United States Court of Appeals, District of Columbia Circuit
David Saxe Productions, LLC and Vegas! The Show, LLC and David Saxe Productions, LLC and Fab Four Live, LLC, Petitioners
National Labor Relations Board, Respondent
January 18, 2018
Petition for Review and Cross-Application for Enforcement of
an Order of the National Labor Relations Board
Melissa A. Murphy-Petros argued the cause for petitioners.
With her on the briefs was Bruno W. Katz.
J. Isbell, Attorney, National Labor Relations Board, argued
the cause for respondent. On the brief were Richard F.
Griffin, Jr., General Counsel, John H. Ferguson, Associate
General Counsel, Linda Dreeben, Deputy Associate General
Counsel, Julie B. Broido, Supervisory Attorney, and Kyle A.
Before: Henderson, Rogers, and Kavanaugh, Circuit Judges.
Rogers, Circuit Judge
National Labor Relations Board found that three companies
(hereinafter, "the Company") producing shows in Las
Vegas, Nevada violated Section 8(a)(1) of the National Labor
Relations Act. The Company petitions for partial review.
Because the Board seeks a remand of certain of its findings
and the Company does not challenge others, what remains for
the court to decide is whether the Board's finding that a
dancer was discharged for engaging in protected concerted
activity is supported by substantial evidence in the record
considered as a whole. On the current record, the answer to
that question is not straightforward.
Wright Line, 251 NLRB 1083 (1980), the Board found
the decision to discharge the dancer was motivated by her
protected concerted activity but divided on the question
whether the Company had met its burden to show, by a
preponderance of evidence, the same action would have been
taken even in the absence of her protected activity. A
majority of the Board found pretext but functionally rejected
a key credibility finding by the administrative law judge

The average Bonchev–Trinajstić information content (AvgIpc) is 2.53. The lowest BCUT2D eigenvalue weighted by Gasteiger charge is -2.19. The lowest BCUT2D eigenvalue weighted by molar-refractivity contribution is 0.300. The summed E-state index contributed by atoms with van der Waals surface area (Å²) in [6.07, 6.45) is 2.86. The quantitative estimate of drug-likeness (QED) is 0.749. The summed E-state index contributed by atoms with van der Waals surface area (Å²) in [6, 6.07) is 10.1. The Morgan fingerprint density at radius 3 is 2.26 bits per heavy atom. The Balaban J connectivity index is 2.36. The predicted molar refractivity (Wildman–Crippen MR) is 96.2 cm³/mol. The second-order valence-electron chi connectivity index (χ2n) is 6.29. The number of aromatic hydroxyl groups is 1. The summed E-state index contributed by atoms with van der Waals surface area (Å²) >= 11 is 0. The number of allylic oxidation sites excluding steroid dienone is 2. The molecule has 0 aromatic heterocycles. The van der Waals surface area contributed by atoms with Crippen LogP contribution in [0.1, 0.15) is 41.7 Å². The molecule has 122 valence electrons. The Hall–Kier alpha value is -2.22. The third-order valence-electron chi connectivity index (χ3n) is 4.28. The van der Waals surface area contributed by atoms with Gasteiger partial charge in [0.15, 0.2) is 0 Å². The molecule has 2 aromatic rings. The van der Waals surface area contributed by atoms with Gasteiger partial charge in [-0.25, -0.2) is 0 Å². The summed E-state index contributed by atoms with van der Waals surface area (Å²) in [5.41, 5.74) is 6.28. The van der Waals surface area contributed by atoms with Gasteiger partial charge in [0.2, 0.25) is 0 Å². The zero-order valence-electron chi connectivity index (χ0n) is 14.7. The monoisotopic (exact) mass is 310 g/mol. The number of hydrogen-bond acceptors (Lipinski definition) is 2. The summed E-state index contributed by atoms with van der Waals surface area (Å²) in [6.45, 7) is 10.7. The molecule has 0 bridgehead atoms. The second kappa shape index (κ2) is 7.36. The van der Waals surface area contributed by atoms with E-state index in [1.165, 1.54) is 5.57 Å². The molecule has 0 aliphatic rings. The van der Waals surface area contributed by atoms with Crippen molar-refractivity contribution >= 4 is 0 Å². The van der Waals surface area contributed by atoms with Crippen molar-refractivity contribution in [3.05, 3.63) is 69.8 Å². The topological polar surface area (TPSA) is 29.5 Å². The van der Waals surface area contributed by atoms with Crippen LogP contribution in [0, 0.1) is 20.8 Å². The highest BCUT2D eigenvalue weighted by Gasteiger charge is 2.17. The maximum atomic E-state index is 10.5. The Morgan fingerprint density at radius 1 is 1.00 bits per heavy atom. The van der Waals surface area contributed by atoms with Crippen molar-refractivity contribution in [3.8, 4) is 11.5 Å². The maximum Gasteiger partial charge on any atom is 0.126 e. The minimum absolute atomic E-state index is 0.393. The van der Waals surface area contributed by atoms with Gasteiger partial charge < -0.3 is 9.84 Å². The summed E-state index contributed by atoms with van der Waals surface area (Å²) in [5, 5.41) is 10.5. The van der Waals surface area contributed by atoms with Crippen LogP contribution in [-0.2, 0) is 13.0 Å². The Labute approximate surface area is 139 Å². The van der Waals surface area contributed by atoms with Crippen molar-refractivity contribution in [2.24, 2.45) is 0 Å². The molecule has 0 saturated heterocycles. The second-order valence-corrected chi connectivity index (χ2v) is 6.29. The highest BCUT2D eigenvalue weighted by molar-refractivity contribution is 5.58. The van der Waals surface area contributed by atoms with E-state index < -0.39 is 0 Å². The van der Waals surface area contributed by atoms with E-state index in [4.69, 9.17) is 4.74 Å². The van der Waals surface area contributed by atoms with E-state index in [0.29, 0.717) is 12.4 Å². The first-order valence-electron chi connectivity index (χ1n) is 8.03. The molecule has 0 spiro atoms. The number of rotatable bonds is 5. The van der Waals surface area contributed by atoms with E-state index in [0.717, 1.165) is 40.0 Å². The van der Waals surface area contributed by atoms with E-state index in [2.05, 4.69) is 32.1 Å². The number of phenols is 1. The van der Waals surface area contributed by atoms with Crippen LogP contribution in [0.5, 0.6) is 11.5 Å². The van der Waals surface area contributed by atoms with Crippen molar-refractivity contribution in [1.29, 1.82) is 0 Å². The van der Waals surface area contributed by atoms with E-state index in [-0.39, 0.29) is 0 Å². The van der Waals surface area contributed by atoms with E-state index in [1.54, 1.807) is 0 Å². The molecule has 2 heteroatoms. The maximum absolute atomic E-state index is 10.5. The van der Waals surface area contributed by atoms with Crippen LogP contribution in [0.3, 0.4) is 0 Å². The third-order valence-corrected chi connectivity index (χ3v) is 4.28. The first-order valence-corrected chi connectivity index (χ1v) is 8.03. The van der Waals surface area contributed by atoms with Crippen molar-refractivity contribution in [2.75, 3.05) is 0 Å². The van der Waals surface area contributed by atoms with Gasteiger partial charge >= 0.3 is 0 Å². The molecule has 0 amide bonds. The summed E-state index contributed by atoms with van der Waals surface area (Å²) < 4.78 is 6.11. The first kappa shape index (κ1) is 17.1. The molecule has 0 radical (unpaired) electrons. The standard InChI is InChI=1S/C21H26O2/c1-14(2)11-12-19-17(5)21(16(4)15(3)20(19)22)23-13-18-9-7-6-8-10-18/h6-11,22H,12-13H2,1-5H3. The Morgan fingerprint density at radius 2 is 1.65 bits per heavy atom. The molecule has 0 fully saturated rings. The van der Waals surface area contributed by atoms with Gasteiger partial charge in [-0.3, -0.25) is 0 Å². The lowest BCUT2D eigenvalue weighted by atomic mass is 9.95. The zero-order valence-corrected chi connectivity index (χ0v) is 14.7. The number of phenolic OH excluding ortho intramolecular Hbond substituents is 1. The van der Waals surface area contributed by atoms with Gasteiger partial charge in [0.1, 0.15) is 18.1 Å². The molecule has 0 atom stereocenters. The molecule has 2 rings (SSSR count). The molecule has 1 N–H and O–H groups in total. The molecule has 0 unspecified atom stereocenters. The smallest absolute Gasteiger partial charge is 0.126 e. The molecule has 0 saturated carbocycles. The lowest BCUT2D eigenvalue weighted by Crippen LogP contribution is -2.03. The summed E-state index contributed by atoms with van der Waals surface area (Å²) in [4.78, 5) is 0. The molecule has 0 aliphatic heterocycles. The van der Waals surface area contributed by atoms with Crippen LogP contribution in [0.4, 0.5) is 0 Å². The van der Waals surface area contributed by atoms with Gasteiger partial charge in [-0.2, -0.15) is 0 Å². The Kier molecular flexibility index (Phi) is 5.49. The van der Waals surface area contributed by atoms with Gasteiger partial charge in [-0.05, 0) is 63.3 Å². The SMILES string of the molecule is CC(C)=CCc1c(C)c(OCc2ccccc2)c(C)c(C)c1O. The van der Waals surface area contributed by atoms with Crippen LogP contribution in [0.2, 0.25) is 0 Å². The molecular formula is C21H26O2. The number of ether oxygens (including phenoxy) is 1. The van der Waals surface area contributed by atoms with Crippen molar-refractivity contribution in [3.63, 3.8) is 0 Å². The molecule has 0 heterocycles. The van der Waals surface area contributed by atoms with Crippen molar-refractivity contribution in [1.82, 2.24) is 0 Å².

("ALJ") without acknowledging that it was doing so.
How the Board reconciled its conclusion on pretext and the
credibility finding is unclear. The Board also appears not to
account for evidence detracting from its finding of pretext.
Both circumstances render unclear whether the Board
adequately responded to the analysis by the dissenting
Member. Accordingly, we remand for clarification by the Board
of its treatment of the ALJ's credibility finding and the
Company's evidence that the contract decisions were
non-pretextual. Otherwise, we deny the petition for review
save for the issues on which the Board, without objection by
the company, has requested a remand.
National Labor Relations Act provides in Section 7 that
employees shall have "the right to self-organization, to
form, join, or assist labor organizations, to bargain
collectively . . ., and to engage in other concerted
activities." 29 U.S.C. § 157. Section 8(a)(1) of
the Act provides, in turn, that it is an "unfair labor
practice for an employer . . . to interfere with, restrain,
or coerce employees in the exercise of [these] rights."
Id. § 158(a)(1). Where an employer claims to
have discharged an employee for reasons unrelated to the
employee's protected activity, the Board applies the
two-part test of Wright Line to determine whether
the discharge was an unfair labor practice. See NLRB v.
Transp. Mgmt. Corp., 462 U.S. 393, 400-04 (1983). First,
"the General Counsel [of the Board] is required to
'make a prima facie showing sufficient to
support the inference that protected conduct was a
'motivating factor' in the employer's